The confrontation between the new ownership of the United Soccer Leagues and a dissident group of first division owners led by the Carolina RailHawks has escalated a notch.
Three dissident clubs, including the RailHawks, haven’t paid their fees to participate next season. On the USL’s Web site, work has begun to remove links to the RailHawks, as well as to the Miami FC and Minnesota Thunder clubs. On one page, the soccer-ball icons for those three cities has been removed. On others, the club crest and mascot names have been removed.
In a just-published post on Inside Minnesota Soccer, blogger Brian Quarstad writes that Minnesota Thunder management confirmed that USL President Tim Holt has sent out an email informing players for Carolina, Miami and MInnesota that they are released from their contracts.
However, it’s not clear that the USL has the authority to do so (unlike the MLS, which owns all player contracts under its single-entity structure). According to Quarstad, Minnesota is taking the position that the league does not have that authority. Quarstad promises to post a copy of Holt’s email later today.
We haven’t been able to get a comment from RailHawks management yet. We’ll keep working on it.
The other bit of news—which Quarstad doesn’t support with a source—is that the other two main dissident owners groups in the Team Owners Association (TOA)—Montreal and Vancouver—have both signed on with the USL-1 for the 2010 season. Vancouver, of course, is headed to the MLS in 2011.
The TOA consists of Carolina, Minnesota, Miami, Vancouver Whitecaps, Montreal Impact, the 2010 expansion club Tampa Bay Rowdies and ownership groups without active teams in Atlanta and St. Louis.
There are now eight current USL-1 clubs that have active links on the USL site. The two expansion clubs, the Tampa Bay Rowdies and FC New York (which is not a TOA member), also have active links.
One club, the Cleveland City Stars, is for sale—sketchy Internet reports of a buyer that will keep them in Cleveland have not been confirmed—but appears to be a USL-1 member in good standing.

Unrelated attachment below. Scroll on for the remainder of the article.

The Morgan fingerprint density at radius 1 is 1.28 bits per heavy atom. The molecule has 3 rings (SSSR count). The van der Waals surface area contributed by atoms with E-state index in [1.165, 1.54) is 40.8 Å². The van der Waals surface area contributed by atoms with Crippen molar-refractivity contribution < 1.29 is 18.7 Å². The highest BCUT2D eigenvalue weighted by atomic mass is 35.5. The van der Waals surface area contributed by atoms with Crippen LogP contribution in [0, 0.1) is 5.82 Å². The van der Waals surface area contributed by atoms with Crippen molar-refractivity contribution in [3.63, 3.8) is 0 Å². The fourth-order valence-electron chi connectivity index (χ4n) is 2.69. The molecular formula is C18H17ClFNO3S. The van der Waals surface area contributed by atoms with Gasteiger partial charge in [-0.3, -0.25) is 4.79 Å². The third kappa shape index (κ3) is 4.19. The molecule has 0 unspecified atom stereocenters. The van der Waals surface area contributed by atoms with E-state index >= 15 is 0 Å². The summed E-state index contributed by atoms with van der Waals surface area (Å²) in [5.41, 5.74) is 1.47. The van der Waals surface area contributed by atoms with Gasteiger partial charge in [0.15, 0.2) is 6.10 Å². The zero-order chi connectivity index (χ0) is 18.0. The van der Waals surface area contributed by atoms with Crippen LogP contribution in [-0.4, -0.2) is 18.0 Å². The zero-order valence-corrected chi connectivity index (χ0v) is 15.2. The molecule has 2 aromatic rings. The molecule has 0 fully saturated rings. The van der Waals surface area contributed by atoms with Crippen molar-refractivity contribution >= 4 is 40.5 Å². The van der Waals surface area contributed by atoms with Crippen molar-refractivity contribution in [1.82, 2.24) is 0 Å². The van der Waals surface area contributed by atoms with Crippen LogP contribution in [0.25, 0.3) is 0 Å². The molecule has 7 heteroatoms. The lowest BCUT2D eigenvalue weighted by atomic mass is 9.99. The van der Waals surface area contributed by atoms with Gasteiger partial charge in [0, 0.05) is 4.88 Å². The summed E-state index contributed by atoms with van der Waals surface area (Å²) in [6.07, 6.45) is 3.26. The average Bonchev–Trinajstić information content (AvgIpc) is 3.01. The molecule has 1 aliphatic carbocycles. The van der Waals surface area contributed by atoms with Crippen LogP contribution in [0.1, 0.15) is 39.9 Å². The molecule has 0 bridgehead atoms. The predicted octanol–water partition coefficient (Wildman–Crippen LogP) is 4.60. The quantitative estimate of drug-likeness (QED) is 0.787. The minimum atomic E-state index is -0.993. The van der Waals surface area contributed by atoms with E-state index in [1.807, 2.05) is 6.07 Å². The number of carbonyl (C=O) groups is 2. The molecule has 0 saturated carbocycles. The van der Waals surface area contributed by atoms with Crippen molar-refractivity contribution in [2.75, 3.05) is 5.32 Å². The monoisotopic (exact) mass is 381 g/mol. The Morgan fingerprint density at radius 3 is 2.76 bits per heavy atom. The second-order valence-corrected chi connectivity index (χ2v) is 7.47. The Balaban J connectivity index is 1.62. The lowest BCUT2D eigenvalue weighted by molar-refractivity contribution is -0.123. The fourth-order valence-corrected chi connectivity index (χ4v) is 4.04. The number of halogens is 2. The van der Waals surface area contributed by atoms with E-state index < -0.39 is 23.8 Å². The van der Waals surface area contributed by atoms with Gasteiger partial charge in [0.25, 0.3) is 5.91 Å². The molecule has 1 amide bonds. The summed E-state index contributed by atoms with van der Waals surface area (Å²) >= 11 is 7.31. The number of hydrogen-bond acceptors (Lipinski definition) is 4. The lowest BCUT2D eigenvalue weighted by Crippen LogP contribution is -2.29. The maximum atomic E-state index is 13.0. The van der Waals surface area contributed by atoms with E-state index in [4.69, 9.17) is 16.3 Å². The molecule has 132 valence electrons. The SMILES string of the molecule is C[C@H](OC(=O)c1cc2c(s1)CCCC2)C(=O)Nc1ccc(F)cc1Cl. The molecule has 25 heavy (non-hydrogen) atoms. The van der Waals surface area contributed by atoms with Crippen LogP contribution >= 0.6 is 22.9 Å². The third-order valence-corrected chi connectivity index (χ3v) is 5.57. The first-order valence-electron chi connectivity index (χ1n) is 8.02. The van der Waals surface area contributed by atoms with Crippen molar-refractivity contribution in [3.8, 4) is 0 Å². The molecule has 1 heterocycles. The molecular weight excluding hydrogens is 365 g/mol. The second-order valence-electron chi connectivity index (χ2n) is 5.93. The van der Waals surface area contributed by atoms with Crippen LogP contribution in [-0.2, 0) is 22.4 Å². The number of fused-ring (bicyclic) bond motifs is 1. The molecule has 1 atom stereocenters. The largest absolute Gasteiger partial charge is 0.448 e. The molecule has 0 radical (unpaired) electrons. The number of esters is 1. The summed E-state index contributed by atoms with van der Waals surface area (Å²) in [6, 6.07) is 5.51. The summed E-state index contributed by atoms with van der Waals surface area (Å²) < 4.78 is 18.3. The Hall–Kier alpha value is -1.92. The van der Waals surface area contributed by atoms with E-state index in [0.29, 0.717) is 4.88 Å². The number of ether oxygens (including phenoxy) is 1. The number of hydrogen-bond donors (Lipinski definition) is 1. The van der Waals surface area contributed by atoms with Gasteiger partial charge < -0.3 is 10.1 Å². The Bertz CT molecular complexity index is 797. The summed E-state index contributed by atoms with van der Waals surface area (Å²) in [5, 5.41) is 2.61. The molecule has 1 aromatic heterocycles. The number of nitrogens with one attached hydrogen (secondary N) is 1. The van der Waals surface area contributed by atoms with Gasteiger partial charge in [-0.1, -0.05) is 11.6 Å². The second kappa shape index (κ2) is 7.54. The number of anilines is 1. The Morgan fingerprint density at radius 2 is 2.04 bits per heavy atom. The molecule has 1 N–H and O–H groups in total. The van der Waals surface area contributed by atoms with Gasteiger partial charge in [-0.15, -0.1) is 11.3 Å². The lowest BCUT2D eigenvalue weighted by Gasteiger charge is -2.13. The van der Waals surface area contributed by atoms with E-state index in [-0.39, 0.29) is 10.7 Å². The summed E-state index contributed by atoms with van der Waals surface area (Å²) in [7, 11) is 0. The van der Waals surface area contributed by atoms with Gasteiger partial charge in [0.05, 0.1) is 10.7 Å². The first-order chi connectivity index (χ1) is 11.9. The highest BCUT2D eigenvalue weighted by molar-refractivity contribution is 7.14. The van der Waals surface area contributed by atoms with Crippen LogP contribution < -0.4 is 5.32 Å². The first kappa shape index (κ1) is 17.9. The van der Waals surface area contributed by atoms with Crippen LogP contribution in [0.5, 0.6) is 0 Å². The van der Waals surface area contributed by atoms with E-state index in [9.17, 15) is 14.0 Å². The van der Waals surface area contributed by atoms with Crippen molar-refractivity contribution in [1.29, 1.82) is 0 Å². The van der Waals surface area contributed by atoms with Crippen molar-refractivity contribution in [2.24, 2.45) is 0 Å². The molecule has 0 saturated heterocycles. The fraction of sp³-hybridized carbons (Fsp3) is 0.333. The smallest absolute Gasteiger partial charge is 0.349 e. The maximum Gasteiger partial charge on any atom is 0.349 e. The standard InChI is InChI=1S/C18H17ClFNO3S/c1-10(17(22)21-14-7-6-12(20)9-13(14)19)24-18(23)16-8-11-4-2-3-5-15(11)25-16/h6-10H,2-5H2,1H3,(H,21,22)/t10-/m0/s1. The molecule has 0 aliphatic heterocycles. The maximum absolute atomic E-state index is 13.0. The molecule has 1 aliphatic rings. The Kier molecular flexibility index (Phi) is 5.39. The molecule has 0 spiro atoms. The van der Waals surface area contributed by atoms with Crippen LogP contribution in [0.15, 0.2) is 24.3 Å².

The current brinksmanship was not unexpected: After the late August sale of the league to NuRock Soccer Holdings, the TOA, which had seen nearly two years of negotiations to buy the league themselves come to naught, announced a “chill” in relations with the league. In a subsequent interview with Triangle Offense, RailHawks majority owner Selby Wellman laid out the likely scenario in the near future.
But I would expect somewhere in the next 30 days or so they’ll start coming out to us, wanting us to recommit to play in 2010 in USL. If they don’t come to the table with us having the ability to control our league, we won’t play with them.
Finally, Miami-based blogger Kartik Krishnaiyer adds this intriguing tidbit of analysis to the Quarstad post:
The breakaway league that now is likely to be pursued by Minnesota, Miami and Carolina would need to be approved by the USSF and FIFA. These approval processes could take anywhere from a month to several months, leaving the three clubs affected and its potential allies in other markets in the limbo for the start of the 2010 American calender season.
However, if the new league seeks to adhere to the international calender, and begin play after the 2010 World Cup, the three affected clubs, in fact have plenty of time to try and put this new organization together and receive the requisite approvals.